Top Ten Tips for Parents of Teens who Smoke Pot

Marc Aronoff, MA. LMHC 

1.     Know the Basics.

As of today, medical marijuana is legal in 33 States for anyone 21 or older.  There are three basic strains available for purchase- Indica, producing feelings of deep relaxation and in medical dispensaries often used for pain management or treating anxiety disorders.  Sativa, which is generally producing feelings of wakefulness and increased energy.  And a range of Hybrids.  The active ingredient in marijuana that produces feelings of euphoria and well-being is THC.   Cannabidiol or CBD, is a cannabis compound that has significant medical benefits, but does not make people feel “stoned” with no psychoactive ingredients (less than .03% THC).  CBD is now widely available in oils, tinctures, balms, and lotions, and treats mild anxiety, mood, and pain disorders, among other ailments.   

 

2.     Have an Opinion and Let it be Known. 

Adolescence is about individuation and experimentation.  If and when the subject of marijuana comes up, let your teen know how you feel and what you think.  Have an opinion.   Some Social Theorists believe it is of primary importance to let your teens know how you feel and think about life in general.  This can range from thoughts on “right and wrong” to “what makes for a good society.” 

 

3.     Don't Quit Your Job, but Be Present and Spend time with your Teens.

Studies have shown being present in your teen’s life is a significant factor in their short and long term health and wellbeing. In a Pew Research Study, “Parenting in America” respondents were asked, do you spend too much, too little, or the right amount of time with your kids.  36% of respondents felt they spent too little time with their kids.

 

4.     Communication is the Key to Building a Trusting Relationship

Trust is built one conversation at a time.  Unfortunately, it is nearly impossible to stop a teen from experimenting with pot if her or she is determined to do so.  Parental power and control are moving targets which come in the form of laying as consistent a foundation as possible and cultivating trust along the way.  You know you have achieved a deep level of trust when your kids can talk to you about most anything.  In the meantime, the “good enough parent” is always striving for balance between love and discipline for their children.   As a colleague (and a parent of a teen) likes to say, “trust in not declared or decided, it is built brick by brick.” 

 

5.     If you, the Adult, Smoke Pot, Consider Not Smoking With your Teens

I know a father who smoked pot and so did his 16 year old son.  The father decided it was a good idea to purchase pot for his son, so he did not have to buy from the “dealers” at his school.  Boundaries are things you say or do that keep you emotionally safe.  You may want to ask yourself, “Am I modeling good boundaries for my kids?”  As more adults “recreationally” use pot, it is important to keep good boundaries between what you do in your private life and how you raise and teach discipline.  If you are a parent who smokes pot, consider keeping it private.

 

6.     Know the Law in Your State

Every state is different.   Keep in mind, just because marijuana is medically or recreationally legal in your State, employers are not required to permit or accommodate marijuana use or being under the influence in the workplace or on the employers property.  And every state will have different by-laws.  www.thecannabisindustry.org is a good resource.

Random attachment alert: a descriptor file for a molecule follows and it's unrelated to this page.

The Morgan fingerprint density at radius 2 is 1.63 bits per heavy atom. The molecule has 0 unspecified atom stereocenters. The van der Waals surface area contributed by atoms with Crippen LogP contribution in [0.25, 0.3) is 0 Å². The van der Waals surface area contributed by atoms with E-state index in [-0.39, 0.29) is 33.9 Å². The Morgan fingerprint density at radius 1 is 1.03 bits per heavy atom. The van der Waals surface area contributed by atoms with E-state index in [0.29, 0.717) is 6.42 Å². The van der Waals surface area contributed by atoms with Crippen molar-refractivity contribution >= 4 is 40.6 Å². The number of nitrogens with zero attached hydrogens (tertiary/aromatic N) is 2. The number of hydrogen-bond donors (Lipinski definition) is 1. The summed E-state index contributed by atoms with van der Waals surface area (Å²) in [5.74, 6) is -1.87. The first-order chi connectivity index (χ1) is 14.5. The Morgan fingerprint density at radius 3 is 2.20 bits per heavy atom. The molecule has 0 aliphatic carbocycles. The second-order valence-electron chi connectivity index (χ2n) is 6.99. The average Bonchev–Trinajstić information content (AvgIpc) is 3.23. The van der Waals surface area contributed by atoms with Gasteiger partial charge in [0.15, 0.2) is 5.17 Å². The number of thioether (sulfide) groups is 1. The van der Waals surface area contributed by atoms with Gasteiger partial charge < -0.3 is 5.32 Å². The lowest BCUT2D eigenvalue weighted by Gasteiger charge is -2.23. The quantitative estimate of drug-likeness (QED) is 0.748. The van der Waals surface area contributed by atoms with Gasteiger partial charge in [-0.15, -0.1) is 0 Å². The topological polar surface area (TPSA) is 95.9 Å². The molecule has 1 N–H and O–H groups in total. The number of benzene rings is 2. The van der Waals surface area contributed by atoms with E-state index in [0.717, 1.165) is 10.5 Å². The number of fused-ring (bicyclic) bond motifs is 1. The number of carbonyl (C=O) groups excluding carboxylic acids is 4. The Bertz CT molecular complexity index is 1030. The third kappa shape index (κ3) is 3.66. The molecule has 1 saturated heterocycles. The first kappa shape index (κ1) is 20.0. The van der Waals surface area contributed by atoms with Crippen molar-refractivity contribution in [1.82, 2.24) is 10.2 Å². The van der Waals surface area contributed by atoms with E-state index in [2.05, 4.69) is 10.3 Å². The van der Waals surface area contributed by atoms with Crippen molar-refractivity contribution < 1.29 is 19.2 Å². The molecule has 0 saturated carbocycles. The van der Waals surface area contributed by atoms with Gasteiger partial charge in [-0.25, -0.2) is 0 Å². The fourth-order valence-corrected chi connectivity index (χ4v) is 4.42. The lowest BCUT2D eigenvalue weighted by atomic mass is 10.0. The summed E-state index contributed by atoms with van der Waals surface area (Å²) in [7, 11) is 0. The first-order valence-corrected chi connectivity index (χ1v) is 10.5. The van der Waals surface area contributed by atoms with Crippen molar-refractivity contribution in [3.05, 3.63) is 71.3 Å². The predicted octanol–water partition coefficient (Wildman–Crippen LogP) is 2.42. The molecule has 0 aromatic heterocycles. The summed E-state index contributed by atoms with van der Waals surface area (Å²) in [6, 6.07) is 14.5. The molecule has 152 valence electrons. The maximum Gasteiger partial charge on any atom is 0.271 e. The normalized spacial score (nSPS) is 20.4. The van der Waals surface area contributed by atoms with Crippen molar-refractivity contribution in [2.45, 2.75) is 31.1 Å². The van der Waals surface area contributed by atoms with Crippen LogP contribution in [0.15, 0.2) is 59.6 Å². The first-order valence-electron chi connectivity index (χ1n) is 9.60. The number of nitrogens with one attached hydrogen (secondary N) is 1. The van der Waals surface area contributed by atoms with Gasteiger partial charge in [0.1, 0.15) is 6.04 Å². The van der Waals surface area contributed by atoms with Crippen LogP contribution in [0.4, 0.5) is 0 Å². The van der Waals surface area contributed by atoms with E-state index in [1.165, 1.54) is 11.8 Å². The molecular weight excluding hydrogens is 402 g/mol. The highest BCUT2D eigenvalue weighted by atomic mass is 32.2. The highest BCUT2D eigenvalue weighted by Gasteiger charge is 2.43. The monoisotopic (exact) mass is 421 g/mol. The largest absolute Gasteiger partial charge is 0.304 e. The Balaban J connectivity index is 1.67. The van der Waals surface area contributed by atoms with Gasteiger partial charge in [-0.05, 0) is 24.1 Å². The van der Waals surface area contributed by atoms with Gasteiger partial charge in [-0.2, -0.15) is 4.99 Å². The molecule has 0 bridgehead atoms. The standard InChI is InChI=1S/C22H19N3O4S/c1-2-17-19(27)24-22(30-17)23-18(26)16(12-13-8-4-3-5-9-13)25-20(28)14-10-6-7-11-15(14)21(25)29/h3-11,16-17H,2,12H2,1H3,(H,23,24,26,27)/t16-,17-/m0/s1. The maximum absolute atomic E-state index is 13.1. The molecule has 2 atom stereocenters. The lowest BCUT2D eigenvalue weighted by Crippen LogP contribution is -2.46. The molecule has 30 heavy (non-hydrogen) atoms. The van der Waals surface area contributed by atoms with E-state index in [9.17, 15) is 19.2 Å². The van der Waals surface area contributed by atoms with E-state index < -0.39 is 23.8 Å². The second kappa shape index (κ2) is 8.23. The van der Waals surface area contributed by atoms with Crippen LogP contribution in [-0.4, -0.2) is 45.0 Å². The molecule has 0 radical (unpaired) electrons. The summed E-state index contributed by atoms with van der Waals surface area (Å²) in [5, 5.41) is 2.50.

7.     Excess Marijuana Consumption May Effect Short and Long Term Motivation

Studies have established that the teenage brain is still developing and is more susceptible the effects of marijuana including decreasing motivation in the short and long-term.  Some studies have shown long term marijuana use may stifle motivation. The later in age one begins to smoke pot, the less the effect on motivation and possible memory issues.  Researchers have found that levels of dopamine are lower in long-term cannabis smokers and those who began using the drug at a younger age.

 

8.     Family History of Mental Illness and Pot

While marijuana is generally not considered a “gateway” to harder drugs, pre-existing mental health conditions is a gateway. Family dynamics and history may play a significant role in a teen’s trajectory toward difficulties or success. 

 

9.     Communicate, Keep your Cool, and Guide.

I often ask my teen clients, “If marijuana is your  medicine, what is the illness?”  And, they often have an answer:  “Relief from boredom.”  “It makes me feel good.”  “All my friends do it.” “It helps with sleep.”  Or, “I don’t know, I just like it.  I want to feel good.”  Which begs the question, is life about feeling good?  As one client of mine, who is a parent of a teen likes to put it, “My job is not to entertain my teen children, but to love, communicate, and discipline them.” 

 

10.   So, your Teen is Considering or Already Smoking Pot.  Don’t Panic.

Assess and talk to your teen about Marijuana, as needed.  Each child is unique.  While the average teen will experiment with marijuana between the ages of 15-19,  many will self-regulate, get their homework done, and go on to work and thrive.  Pay attention and speak up as needed.

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Marc Aronoff is a Licensed Mental Health Counselor in Private Practice in Lenox, Massachusetts.  He is the author of "The Cannabis Craze: A Practical Guide for Parents and Teens. His upcoming book, "Marijuana: Old Age and Pain Relief" will be released in the Fall of 2019.  www.thecannabiscraze.com   He may be reached at berkshireproject@gmail.com.